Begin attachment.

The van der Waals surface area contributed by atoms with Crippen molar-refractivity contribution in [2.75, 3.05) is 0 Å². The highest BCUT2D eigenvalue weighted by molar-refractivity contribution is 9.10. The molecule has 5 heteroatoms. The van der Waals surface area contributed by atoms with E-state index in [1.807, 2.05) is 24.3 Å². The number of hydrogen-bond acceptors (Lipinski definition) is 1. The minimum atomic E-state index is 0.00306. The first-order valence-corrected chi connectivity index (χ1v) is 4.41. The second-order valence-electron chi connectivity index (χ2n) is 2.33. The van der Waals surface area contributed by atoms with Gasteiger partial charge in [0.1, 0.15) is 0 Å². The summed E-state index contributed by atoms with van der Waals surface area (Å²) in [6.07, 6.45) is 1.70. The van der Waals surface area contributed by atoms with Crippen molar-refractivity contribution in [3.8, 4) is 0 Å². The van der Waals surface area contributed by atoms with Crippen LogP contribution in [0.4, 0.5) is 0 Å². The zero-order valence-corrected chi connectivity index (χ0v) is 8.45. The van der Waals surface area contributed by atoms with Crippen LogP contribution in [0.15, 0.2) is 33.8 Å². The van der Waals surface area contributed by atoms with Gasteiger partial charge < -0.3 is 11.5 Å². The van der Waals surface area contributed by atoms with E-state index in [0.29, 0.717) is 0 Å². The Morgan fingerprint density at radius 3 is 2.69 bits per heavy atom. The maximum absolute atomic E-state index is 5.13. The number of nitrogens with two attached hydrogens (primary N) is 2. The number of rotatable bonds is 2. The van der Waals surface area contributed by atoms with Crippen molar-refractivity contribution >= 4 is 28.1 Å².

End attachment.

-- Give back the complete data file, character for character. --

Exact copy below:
The van der Waals surface area contributed by atoms with Crippen molar-refractivity contribution in [2.75, 3.05) is 0 Å². The highest BCUT2D eigenvalue weighted by molar-refractivity contribution is 9.10. The molecule has 5 heteroatoms. The van der Waals surface area contributed by atoms with E-state index in [1.807, 2.05) is 24.3 Å². The number of hydrogen-bond acceptors (Lipinski definition) is 1. The minimum atomic E-state index is 0.00306. The first-order valence-corrected chi connectivity index (χ1v) is 4.41. The second-order valence-electron chi connectivity index (χ2n) is 2.33. The van der Waals surface area contributed by atoms with Gasteiger partial charge in [0.1, 0.15) is 0 Å². The summed E-state index contributed by atoms with van der Waals surface area (Å²) in [6.07, 6.45) is 1.70. The van der Waals surface area contributed by atoms with Crippen molar-refractivity contribution in [3.8, 4) is 0 Å². The van der Waals surface area contributed by atoms with Crippen LogP contribution in [0.4, 0.5) is 0 Å². The zero-order valence-corrected chi connectivity index (χ0v) is 8.45. The van der Waals surface area contributed by atoms with Crippen LogP contribution in [0.15, 0.2) is 33.8 Å². The van der Waals surface area contributed by atoms with Gasteiger partial charge < -0.3 is 11.5 Å². The van der Waals surface area contributed by atoms with E-state index in [0.29, 0.717) is 0 Å². The Morgan fingerprint density at radius 3 is 2.69 bits per heavy atom. The maximum absolute atomic E-state index is 5.13. The number of nitrogens with two attached hydrogens (primary N) is 2. The number of rotatable bonds is 2. The van der Waals surface area contributed by atoms with Crippen molar-refractivity contribution >= 4 is 28.1 Å².